Gypsum

Gypsum

GYPSUM ROCK
GYPSUM POWDER

Gypsum is a soft sulfate mineral composed of calcium sulfate dihydrate, with the chemical formula CaSO4·2H2O. It is widely mined and is used as a fertilizer and as the main constituent in many forms of plaster, blackboard/sidewalk chalk, and drywall. Gypsum also crystallizes as translucent crystals of selenite. It forms as an evaporite mineral and as a hydration product of anhydrite.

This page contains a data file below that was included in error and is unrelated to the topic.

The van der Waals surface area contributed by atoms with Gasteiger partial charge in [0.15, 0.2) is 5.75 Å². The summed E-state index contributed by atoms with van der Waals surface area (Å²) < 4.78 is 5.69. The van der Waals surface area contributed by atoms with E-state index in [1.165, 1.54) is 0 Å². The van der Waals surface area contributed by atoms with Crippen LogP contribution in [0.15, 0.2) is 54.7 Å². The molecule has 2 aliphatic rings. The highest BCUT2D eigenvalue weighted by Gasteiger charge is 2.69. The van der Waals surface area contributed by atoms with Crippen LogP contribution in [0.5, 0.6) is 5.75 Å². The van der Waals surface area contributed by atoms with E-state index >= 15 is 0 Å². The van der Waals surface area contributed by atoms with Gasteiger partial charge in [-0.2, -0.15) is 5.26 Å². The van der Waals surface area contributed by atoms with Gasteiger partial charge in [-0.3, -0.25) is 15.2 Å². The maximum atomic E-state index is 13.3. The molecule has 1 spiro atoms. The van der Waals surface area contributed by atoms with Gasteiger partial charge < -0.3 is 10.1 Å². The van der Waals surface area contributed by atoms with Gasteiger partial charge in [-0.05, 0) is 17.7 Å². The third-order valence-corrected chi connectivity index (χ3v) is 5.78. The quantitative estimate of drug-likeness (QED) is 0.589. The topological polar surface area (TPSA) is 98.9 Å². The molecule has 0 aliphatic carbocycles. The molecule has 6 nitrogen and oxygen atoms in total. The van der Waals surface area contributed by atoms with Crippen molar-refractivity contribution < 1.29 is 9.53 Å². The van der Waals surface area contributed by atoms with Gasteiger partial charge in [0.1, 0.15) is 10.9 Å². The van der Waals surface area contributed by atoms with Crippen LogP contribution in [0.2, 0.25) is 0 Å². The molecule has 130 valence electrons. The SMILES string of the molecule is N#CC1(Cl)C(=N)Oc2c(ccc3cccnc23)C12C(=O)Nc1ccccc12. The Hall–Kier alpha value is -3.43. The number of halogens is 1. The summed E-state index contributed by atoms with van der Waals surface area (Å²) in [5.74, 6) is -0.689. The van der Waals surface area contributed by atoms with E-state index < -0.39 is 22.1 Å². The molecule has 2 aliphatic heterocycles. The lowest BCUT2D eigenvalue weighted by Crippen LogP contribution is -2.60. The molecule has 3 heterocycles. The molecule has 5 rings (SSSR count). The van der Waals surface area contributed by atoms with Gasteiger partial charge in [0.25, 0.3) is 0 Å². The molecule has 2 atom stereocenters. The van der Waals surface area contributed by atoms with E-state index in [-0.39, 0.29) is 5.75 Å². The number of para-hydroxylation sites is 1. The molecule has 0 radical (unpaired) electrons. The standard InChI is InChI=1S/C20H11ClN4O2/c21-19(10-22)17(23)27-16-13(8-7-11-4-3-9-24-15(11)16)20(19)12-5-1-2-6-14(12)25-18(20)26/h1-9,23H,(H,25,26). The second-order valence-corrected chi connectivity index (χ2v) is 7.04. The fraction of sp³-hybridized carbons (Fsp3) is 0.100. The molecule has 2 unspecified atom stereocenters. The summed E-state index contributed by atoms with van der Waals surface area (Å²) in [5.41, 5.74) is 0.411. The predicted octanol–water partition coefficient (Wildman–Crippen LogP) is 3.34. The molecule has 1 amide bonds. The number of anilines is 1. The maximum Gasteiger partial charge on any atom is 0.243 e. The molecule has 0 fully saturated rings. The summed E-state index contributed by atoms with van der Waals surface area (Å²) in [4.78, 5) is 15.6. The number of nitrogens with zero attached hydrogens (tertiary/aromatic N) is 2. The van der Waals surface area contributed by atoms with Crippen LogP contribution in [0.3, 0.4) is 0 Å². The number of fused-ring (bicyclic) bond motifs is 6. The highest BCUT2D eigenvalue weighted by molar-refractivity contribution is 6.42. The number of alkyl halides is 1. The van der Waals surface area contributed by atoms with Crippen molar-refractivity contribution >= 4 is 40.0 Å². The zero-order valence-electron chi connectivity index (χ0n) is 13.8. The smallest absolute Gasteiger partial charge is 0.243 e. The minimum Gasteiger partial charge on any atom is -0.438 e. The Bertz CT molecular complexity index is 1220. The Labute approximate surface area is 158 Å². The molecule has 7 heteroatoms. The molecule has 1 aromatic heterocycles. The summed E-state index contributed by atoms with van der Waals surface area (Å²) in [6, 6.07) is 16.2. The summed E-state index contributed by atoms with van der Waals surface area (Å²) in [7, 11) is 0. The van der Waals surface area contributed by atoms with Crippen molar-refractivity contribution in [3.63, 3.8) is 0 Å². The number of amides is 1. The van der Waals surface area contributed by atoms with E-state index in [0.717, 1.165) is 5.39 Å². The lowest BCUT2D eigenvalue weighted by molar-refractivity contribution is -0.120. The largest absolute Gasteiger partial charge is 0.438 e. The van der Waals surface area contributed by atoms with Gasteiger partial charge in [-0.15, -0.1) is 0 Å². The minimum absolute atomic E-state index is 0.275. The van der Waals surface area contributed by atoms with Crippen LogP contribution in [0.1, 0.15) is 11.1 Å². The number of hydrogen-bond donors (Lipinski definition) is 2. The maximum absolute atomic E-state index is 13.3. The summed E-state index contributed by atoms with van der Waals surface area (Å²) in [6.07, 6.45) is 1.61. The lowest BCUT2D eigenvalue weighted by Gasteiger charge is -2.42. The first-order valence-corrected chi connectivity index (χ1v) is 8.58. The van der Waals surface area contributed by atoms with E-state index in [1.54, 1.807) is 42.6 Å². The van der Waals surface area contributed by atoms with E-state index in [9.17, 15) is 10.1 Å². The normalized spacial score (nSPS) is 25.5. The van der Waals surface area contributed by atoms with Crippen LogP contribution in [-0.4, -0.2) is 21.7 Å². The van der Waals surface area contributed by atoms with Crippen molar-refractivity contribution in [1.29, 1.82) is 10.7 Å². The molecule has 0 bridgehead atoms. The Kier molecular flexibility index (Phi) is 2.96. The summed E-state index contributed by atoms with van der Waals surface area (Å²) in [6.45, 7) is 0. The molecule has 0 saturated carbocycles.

Gypsum is a common mineral, with thick and extensive evaporite beds in association with sedimentary rocks. Gypsum is deposited from lake and sea water, as well as in hot springs, from volcanic vapors, and sulfate solutions in veins. Gypsum is the most common sulfate mineral.

Pure gypsum is white, but other substances found as impurities may give a wide range of colors to local deposits. Because gypsum dissolves over time in water, gypsum is rarely found in the form of sand. 


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